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Blues Ducks Hockey

Anaheim Ducks' Brandon Montour, right, fights for the puck with St. Louis Blues' Ryan O'Reilly, center, and Brayden Schenn during the first period of an NHL hockey game, Wednesday, Jan. 23, 2019, in Anaheim, Calif. (AP Photo/Jae C. Hong)

Over the last season and a half, Brayden Schenn spent so much ice time with Jaden Schwartz, it just didn’t seem right when that wasn’t the case.

So when interim coach Craig Berube placed Schenn on a line with Ryan O’Reilly and Vladimir Tarasenko four games ago, it was like a trial separation.

“I absolutely miss him,” Schenn said during the Blues’ just-completed road trip. “This (new line) is one of those things, too, where who knows how long it lasts. Whether we play together a couple more or maybe longer than we expect.

“But at the end of the day, I’m sure I’ll play with (Schwartz) again. Sometimes it’s good to get away from each other a little bit, reset. Makes us more hungry to play with one another in the future.

“It’s working right now, we’re winning hockey games, and as long as we’re winning everyone’s happy.”

By that measuring stick, there has been nothing but happiness lately. The Blues are 4-0 since the line switch, and Schenn, O’Reilly and Tarasenko have been piling up the points.

Members of that line accounted for at least one goal in each of those four games — victories over Anaheim, Columbus, Florida and Tampa Bay. The composite scoresheet for Schenn, O’Reilly and Tarasenko in those contests: five goals and 11 assists for 16 points.

Tarasenko had the game-winning goal against Columbus, while Schenn had the game-winner in Thursday’s 1-0 overtime win over the Lightning.

O’Reilly’s having the kind of season where he makes everyone around him look better, but he’s quick to credit Schenn for the line’s instant chemistry.

“He’s a playmaker. He’s physical. He has great speed,” O’Reilly said. “I think he’s just kinda that Swiss Army knife guy.

“We’ve been able to generate a lot just from the way we’ve been working as a line. We forecheck hard. We get pucks back. I feel like all three of us can make plays and we’re just moving and working. Myself, it’s nice to have another center out there, too.”

In that sense, Schenn’s presence on the wing takes some pressure off O’Reilly, because Schenn also can work low and grind out puck possession and create chances. But truth be told, Schenn would rather be playing center.

“It’s an adjustment,” Schenn said. “It’s a change. But when you play with a good centerman like O’Reilly, it makes it easy on you. I still feel like the natural position for me is center. But at the end of the day, I’ll do what it takes to win hockey games and ultimately make the playoffs with this hockey team.”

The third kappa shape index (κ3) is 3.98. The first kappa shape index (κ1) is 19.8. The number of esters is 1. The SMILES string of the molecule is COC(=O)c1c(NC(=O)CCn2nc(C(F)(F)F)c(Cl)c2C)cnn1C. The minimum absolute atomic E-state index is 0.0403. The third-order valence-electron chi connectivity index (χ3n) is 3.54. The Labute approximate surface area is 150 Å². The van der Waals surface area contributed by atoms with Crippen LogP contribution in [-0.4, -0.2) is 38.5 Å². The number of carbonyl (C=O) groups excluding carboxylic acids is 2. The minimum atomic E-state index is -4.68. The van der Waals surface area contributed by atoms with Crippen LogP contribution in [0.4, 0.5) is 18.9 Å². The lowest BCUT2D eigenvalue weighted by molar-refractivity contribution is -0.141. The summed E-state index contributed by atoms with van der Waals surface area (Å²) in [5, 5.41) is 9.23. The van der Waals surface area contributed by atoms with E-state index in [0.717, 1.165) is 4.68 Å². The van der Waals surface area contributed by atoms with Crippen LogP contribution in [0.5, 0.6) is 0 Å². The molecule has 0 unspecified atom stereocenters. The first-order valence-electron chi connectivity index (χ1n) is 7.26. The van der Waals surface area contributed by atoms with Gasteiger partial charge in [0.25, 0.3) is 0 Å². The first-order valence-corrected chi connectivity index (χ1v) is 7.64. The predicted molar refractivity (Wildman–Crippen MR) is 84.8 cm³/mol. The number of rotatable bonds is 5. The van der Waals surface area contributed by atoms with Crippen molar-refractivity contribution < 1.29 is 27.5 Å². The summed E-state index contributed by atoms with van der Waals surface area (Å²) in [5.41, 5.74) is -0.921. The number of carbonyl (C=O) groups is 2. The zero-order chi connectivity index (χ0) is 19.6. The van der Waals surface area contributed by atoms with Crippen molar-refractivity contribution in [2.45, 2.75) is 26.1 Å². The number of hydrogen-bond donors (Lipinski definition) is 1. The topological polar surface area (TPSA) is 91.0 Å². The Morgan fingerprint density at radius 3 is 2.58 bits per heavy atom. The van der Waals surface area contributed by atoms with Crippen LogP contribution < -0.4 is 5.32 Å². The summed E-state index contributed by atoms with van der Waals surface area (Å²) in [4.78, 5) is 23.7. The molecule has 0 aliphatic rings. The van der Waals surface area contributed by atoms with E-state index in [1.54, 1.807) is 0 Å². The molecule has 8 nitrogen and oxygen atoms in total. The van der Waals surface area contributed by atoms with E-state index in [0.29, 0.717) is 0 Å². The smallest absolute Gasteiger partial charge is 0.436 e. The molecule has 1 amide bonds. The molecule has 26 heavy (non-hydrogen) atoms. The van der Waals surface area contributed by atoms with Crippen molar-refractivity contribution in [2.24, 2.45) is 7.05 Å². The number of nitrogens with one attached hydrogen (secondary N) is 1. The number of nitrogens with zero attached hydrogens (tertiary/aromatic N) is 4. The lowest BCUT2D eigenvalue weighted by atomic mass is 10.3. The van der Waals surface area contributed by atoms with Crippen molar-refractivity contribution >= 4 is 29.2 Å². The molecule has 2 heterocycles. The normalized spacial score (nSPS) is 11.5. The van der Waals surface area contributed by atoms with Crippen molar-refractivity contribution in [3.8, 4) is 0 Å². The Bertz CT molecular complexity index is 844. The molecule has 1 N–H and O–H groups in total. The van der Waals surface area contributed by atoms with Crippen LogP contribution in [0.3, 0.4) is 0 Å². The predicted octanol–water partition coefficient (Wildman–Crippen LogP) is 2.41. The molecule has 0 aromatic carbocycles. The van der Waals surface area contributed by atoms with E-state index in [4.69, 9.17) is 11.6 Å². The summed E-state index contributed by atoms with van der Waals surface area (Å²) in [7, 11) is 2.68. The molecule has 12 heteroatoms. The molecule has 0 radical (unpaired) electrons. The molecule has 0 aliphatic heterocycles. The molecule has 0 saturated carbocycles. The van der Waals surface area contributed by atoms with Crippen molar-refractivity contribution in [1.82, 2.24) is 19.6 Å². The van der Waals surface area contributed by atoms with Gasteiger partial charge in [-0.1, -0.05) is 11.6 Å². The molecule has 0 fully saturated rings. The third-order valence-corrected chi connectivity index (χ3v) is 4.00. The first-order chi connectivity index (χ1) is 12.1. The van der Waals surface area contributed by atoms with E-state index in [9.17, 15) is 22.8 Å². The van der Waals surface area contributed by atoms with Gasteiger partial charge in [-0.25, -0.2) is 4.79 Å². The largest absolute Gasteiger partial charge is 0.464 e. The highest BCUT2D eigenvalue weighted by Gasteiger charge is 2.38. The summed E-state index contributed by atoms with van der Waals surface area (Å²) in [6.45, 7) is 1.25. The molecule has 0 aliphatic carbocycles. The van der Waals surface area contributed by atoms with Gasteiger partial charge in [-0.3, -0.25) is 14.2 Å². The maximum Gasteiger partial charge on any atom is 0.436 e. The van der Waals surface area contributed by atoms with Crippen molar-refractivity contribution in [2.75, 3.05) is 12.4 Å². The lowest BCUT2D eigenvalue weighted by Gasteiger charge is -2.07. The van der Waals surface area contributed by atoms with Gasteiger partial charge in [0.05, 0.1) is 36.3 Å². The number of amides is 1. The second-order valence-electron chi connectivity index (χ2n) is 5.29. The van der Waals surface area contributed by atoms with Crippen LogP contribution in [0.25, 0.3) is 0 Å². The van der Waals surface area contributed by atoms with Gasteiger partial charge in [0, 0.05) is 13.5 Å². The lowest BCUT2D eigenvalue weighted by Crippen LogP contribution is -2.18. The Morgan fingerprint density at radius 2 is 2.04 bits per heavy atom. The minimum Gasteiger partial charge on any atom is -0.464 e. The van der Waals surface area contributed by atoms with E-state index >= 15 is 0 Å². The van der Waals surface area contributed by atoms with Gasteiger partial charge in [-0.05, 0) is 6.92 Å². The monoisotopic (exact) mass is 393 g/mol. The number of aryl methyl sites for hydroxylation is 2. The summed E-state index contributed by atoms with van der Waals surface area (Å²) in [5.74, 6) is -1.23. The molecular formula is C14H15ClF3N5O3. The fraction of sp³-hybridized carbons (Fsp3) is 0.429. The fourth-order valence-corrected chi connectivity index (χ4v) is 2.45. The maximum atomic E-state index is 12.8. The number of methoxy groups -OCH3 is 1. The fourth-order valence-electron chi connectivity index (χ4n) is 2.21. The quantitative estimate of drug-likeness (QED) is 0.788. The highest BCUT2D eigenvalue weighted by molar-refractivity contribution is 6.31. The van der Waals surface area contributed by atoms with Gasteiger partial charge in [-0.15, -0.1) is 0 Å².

It has been a season of adjustment for Schenn. Most notably, he had been on the second power-play unit all season until just recently. Keep in mind, one of the main attractions in the Blues’ trading for Schenn two summers ago with Philadelphia was his power-play acumen.

Last season, Schenn led the Blues with eight power-play goals and over the past four seasons, he has averaged nearly 11 power-play goals a season. Putting him on the second unit, where you might get a minute or two less time a game depending on the number of penalties called, limits opportunities.

“Obviously, you want to be out there with the first power-play unit,” Schenn said. “It’s no different for me or Schwartzy, or whoever.

“We have a lot of good pieces. The thing is, a lot of our guys are lefthanded shots, so you gotta switch up — left and righties — and that’s what we’ve gone with. At the end of the day, when your number’s called, when you’re out there, you gotta make the best of your power-play time.”

Schenn is one of those lefties.

In a sense, Schenn’s situation is a microcosm of the Blues’ season as a whole. It has been a year of adjustment for many, and it has taken awhile to settle into roles, longer than anyone expected.

“It comes down to guys playing together,” Schenn said. “Guys playing for one another. Buying into their roles. Playing hard for one another, getting great goaltending.”

Right now, it’s all clicking. Particularly for the Schenn-O’Reilly-Tarasenko line.

“It’s been very effective,” O’Reilly said. “We’ve generated a lot of offense. With the way (Schenn) works, it just generates. We’re getting tons of pucks back and making plays from it.”

With just 10 goals so far, Schenn is down noticeably from last season, when he scored a career-high 28 times and was an All-Star. The OT score in Tampa was his first in exactly a month, since Jan. 7 in Philadelphia, encompassing an 11-game dry spell.

But he does lead the Blues in game-winning goals (four), and even before the switch to the O’Reilly line, Schenn was contributing with assists. He has seven in his last seven games.

“I feel like the points have been coming lately; the goals haven’t been coming lately, though,” Schenn said. “I owe these guys some goals. Gotta score some goals down the stretch here in order to help the team and hopefully (Thursday’s goal) is a step in the right direction.”

In addition, Schenn’s physical play is an underrated part of his game. Schenn led the Blues with a season-high seven hits Jan. 17 in Boston and shared the team-lead with four hits Jan. 23 against Anaheim. For the season, he’s second on the team with 92 hits, trailing only defenseman Joel Edmundson (95).

“He’s like a power forward for me,” said Berube, who coached Schenn in Philly and used him at forward then. “When he’s on the forecheck and he’s physical and getting to the net and being around the net, he’s a really good player. That’s what he’s doing right now.”